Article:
Three Ways to Can Spam
posted Mar 15, 2006
Don’t you hate how most websites and businesses ask for your email address these days? I don’t mind at all since I just give out a disposable email address. A disposable email address forwards messages to your real email address. The real benefit is the fact that the disposable address automatically self-destructs after you no longer need it, and potential spammers never get your real email address.
There are many places that provide this service. I’d like to tell you about three sites that I’ve personally used, and have had good experiences with. All are absolutely free, and they really do protect your privacy as they promise to. Actually Mailinator doesn’t make any privacy guarantees, but none are required due to the unqiue way Mailinator works.
I’ve been using spamgourmet (they choose not to capitalize their name) for years now, and I get virtually no spam anymore. Visit their site and read about the simple three-step process for creating your own disposable email addresses. Spamgourmet addresses look like this:
uniqueword is any word I want to use to identify where I’m using the disposable email address and
user is my spamgourmet username. The number 20 is number of messages that address is good for before it self-destructs. Since “spamgourmet.com” is a lot to type, I typically use one of their other domains (read their FAQ for a list of all the domain options you can use). So by using their xoxy.net domain, the sample disposable address can be shortened a bit:
uniqueword.20.userxoxy.net@. Edit: After initially publishing this article, Josh from spamgourmet sent me a note letting me know that the number is actually optional, so the address can be even shorter:
An alternative to spamgourmet is MailNull which basically does the same thing. Spamgourmet has a few more bells and whistles, but either one gets the job done. I’ve been using spamgourmet longer, so I’ve got more experience with it. I think MailNull is a little less well known, and I think the domain name is quite clever.
One thing that’s nicer about MailNull compared to spamgourmet is the length of the email addresses. A sample email address with MailNull would be
spamgourmet vs. MailNull
Since I’ve been using spamgourmet longer, I tend to use it more frequently than MailNull. Also spamgourmet has a few features that MailNull lacks:
- Ability to configure a “trusted sender” for each disposable address. Messages from the trusted sender domain are always allowed through, and do not affect the count of messages allowed to the address.
- Having multiple domains (e.g. spamgourmet.com, xoxy.net, antichef.com, etc.)
- No requirement to create the disposable address before using it (see below).
MailNull requires you to create the disposable address through their web interface first before using it. Spamgourmet automatically creates disposable addresses for you when they are used. In the way I typically use disposable addresses, that makes spamgourmet slightly easier to use by eliminating that first step. There’s a small security advantage to the system MailNull uses, but in practice I haven’t had any problems with people creating unauthorized spamgourmet addresses for me. spamgourmet actually has protection against this (see “watchwords” under advanced mode), but I don’t think you’ll actually need to use the watchword feature.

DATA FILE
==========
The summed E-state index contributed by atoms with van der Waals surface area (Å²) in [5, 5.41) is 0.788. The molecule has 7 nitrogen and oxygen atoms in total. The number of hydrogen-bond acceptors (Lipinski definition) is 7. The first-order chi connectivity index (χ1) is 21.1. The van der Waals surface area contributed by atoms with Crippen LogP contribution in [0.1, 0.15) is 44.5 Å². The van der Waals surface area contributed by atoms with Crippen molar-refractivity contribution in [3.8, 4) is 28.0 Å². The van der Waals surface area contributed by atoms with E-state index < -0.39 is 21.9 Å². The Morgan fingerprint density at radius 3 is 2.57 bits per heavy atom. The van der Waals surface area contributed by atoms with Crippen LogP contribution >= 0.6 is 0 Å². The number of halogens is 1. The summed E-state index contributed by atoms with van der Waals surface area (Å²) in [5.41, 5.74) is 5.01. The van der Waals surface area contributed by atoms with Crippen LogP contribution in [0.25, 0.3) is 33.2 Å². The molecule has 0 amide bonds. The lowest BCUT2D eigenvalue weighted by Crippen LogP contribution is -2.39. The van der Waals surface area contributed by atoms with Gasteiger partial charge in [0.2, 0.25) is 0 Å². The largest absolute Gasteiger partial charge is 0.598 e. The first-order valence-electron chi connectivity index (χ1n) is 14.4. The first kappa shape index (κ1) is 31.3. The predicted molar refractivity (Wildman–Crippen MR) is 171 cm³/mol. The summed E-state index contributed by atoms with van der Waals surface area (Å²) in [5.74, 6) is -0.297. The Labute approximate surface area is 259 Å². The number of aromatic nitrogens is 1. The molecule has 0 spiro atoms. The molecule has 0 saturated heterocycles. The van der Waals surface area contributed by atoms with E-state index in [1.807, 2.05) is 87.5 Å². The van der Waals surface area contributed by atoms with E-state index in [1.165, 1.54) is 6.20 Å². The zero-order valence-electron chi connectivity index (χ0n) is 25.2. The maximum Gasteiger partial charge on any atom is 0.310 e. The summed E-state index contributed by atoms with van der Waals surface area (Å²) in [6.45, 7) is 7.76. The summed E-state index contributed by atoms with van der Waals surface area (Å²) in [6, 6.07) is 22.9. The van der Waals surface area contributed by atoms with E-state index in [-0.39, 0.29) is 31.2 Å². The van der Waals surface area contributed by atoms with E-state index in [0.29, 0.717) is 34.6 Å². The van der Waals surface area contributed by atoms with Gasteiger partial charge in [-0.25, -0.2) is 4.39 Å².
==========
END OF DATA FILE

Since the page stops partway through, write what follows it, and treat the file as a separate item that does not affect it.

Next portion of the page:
Mailinator — Extremely Disposable Email Addresses
If MailNull and spamgourmet are the tissues of disposable email addresses, Mailinator is the air-hanky. Absolutely no configuration required, but no privacy guaranteed either. To use mailinator, when a website asks you for an email address just put in
anywordyouwantmailinator.com@. Then visit Mailinator and enter
anywordyouwant to see the message(s) for that address. Of course anyone in the world who happens to type in
anywordyouwant can also see that email, so this isn’t the system to use for anything you want keep somewhat private.
I use Mailinator whenever I know I’ll only need just one email from a site. For example, there are a few web boards that require you to register and provide an email address before you can even view the postings on the board. Personally, I think that’s pretty annoying. I use Mailinator for these sites that insist on “validating your account” by emailing you a password.
After using disposable email addresses for a few years now I have found that the vast majority websites keep their word when they promise not to share your email address with others. Even if there are one or two that deliberately or inadvertantly share my disposable email address, it doesn’t matter. That spam gets eaten by spamgourmet or MailNull, and I never even see it. Oh, and I can tell exactly who shared my disposable email address, since I typically use some form of their domain name in the disposable address I enter on a web form. Additionally, both spamgourmet at MailNull allow you to keep notes on each disposable address you create.
A Disposable Address a Day Keeps the Spammers Away
So there you have it — three different ways to use disposable email addresses. You won’t be the first kid on the block to use them, but give them a try if you haven’t already.
If your current email address is already well-known to the spammers, none of these services will help. Get a new email address from your ISP, or use a free mail service like Yahoo or Google Mail. Then configure that address when you set up your MailNull or spamgourmet account. And then never ever give out that real address on a web site form, forum posting or newsgroup.
By the way, if you find these sites useful, they all have links on their pages to give them a donation. You can also buy spamgourmet T-shirts, mugs, etc.